Affiliated group members may elect S status under the SBJPA.
Under the new rule, an S corporation can have 100%-owned subsidiaries (both domestic and foreign). In addition, a subsidiary wholly owned by a parent S corporation can elect to be a qualified subchapter S subsidiary (QSSS). A QSSS is not treated as a separate corporation; all of its assets, liabilities, income items, deductions and credits are treated as those of the parent S corporation (i.e., the QSSS is essentially treated as a division of the parent S corporation). It appears that an S corporation can have multiple tiers of QSSSs (e.g., a subsidiary of a QSSS may also be a QSSS).
Upon electing QSSS status, the subsidiary is treated as liquidating under Secs. 332 and 337 immediately before the election is effective. The built-in gains tax and the LIFO recapture tax may apply if the subsidiary was previously a C corporation. (Note: The new law also clarifies that an S corporation is eligible to use Sec. 332 in liquidating a subsidiary, and join in a Sec. 338(g) or (h)(10) election on the purchase of a subsidiary.)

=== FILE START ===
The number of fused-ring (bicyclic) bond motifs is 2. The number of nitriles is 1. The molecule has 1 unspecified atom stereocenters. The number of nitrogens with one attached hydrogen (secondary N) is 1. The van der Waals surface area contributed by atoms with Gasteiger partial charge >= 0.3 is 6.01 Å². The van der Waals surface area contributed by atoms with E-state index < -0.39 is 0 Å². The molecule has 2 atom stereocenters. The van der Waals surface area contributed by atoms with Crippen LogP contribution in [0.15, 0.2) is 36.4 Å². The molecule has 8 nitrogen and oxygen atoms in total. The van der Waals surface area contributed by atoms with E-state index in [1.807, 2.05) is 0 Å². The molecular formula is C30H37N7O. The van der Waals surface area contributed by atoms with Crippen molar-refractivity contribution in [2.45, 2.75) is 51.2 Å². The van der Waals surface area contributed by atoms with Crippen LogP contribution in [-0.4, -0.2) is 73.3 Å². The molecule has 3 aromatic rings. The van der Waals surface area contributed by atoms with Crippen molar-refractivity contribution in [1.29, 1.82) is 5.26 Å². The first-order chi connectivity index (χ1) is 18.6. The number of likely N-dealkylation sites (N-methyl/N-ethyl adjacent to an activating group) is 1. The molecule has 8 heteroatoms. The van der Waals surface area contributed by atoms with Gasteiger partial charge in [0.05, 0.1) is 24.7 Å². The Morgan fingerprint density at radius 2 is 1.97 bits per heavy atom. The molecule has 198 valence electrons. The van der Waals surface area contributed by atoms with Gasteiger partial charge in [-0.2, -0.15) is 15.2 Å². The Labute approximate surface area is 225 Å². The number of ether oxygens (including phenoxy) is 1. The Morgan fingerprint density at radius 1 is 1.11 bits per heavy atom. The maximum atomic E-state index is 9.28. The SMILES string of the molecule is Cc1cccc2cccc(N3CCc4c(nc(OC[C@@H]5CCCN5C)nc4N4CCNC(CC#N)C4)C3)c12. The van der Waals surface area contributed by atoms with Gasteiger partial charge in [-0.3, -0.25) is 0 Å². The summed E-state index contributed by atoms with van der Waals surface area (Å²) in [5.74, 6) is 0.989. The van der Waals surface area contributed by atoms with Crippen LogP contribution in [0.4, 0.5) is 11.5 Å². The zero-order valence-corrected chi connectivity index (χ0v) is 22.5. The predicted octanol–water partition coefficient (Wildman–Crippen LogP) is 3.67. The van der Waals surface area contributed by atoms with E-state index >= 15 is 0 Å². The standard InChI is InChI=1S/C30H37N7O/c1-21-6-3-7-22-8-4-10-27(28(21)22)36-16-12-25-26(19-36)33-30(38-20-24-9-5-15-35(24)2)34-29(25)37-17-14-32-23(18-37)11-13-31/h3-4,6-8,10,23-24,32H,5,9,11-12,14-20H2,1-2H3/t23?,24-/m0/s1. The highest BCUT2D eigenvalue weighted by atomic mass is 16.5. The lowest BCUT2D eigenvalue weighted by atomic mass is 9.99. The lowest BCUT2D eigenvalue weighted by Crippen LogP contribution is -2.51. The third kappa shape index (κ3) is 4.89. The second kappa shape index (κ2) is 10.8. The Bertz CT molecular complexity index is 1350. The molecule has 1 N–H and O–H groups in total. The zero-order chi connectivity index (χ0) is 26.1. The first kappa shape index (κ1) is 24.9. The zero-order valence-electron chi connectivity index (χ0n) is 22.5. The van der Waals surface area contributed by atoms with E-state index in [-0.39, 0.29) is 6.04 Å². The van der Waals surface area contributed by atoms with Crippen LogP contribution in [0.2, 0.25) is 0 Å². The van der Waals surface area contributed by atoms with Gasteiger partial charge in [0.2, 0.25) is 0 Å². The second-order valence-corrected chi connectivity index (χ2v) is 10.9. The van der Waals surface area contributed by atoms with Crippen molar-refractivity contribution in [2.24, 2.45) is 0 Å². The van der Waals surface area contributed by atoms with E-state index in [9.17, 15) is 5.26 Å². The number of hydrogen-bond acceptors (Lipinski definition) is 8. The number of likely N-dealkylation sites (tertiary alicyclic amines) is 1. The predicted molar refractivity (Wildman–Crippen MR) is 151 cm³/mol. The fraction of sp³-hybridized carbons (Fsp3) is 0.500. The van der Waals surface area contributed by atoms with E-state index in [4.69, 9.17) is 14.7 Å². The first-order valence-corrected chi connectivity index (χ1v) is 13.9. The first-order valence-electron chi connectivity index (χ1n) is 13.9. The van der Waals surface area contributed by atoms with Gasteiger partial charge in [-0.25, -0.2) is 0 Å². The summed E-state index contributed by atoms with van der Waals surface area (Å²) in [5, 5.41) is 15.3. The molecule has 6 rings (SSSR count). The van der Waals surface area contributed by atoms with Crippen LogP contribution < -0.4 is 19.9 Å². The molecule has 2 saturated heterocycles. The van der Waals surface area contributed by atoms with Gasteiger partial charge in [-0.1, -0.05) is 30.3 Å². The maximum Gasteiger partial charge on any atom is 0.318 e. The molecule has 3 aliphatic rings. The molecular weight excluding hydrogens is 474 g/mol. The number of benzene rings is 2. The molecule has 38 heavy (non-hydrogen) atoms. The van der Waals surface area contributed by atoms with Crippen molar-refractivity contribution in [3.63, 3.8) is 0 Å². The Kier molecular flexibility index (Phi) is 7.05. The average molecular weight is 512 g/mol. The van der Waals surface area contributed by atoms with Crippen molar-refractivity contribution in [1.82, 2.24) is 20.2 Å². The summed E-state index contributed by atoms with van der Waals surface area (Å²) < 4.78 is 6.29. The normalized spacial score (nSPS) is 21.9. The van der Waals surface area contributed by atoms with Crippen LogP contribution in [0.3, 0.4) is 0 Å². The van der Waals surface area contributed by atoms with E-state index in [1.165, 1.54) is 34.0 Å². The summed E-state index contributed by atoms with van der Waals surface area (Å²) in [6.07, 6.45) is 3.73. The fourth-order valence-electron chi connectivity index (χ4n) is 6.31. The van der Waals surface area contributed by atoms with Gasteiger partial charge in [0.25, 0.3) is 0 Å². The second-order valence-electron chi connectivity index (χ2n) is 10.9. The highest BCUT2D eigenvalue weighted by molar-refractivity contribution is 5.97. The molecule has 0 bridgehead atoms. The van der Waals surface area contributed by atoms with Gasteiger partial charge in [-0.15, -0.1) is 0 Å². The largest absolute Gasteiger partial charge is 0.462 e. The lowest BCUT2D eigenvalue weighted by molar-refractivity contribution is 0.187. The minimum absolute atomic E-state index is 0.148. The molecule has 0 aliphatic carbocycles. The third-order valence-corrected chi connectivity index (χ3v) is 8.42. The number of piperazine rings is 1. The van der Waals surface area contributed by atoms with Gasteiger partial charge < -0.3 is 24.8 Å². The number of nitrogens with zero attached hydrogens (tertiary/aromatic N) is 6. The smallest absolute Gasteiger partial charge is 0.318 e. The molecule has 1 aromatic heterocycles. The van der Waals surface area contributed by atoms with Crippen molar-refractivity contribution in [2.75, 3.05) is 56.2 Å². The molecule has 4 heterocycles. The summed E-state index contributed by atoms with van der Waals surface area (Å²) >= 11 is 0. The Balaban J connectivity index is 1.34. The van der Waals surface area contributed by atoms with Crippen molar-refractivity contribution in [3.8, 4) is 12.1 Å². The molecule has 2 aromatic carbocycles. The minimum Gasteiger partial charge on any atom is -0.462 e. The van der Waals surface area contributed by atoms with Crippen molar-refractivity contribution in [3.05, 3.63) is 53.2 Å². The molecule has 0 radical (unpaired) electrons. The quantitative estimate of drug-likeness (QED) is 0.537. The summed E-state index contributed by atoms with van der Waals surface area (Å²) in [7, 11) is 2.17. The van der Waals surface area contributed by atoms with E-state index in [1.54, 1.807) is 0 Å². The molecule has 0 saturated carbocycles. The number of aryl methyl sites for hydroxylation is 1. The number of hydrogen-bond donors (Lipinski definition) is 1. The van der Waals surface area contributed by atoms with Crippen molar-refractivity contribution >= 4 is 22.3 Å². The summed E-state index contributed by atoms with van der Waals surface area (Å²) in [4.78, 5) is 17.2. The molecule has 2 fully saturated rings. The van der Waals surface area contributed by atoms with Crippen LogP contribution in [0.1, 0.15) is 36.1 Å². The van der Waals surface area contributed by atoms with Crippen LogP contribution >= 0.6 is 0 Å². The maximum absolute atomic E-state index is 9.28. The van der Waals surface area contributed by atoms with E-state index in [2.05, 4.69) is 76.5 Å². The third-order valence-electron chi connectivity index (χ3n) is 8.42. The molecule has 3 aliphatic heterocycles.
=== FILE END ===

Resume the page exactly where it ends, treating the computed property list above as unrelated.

Under the new law, there is an opportunity to "mix and match" S corporations and C corporations within a business's organizational structure to maximize Federal, state and local, and international tax benefits. For example, if an S corporation is planning to see an asset subject to the built-in gains tax, shareholder-level tax on the gain may be deferred by contributing the asset to a C corporation. In addition, C corporation subsidiaries could be used to recognize state and local tax benefits and/or to reduce the corporation's and shareholder's compliance burdens. For example, if product set-up and delivery and/or warranty work are the activities creating multi-state nexus, it may be possible to move these operations into a C corporation subsidiary so that only the C corporation need file within a state. It may also be possible to achieve international tax savings by having an S corporation own foreign subsidiaries (e.g., as compared to branches).
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|Title Annotation:||Small Business Job Protection Act of 1996|
|Publication:||The Tax Adviser|
|Article Type:||Brief Article|
|Date:||Jan 1, 1997|
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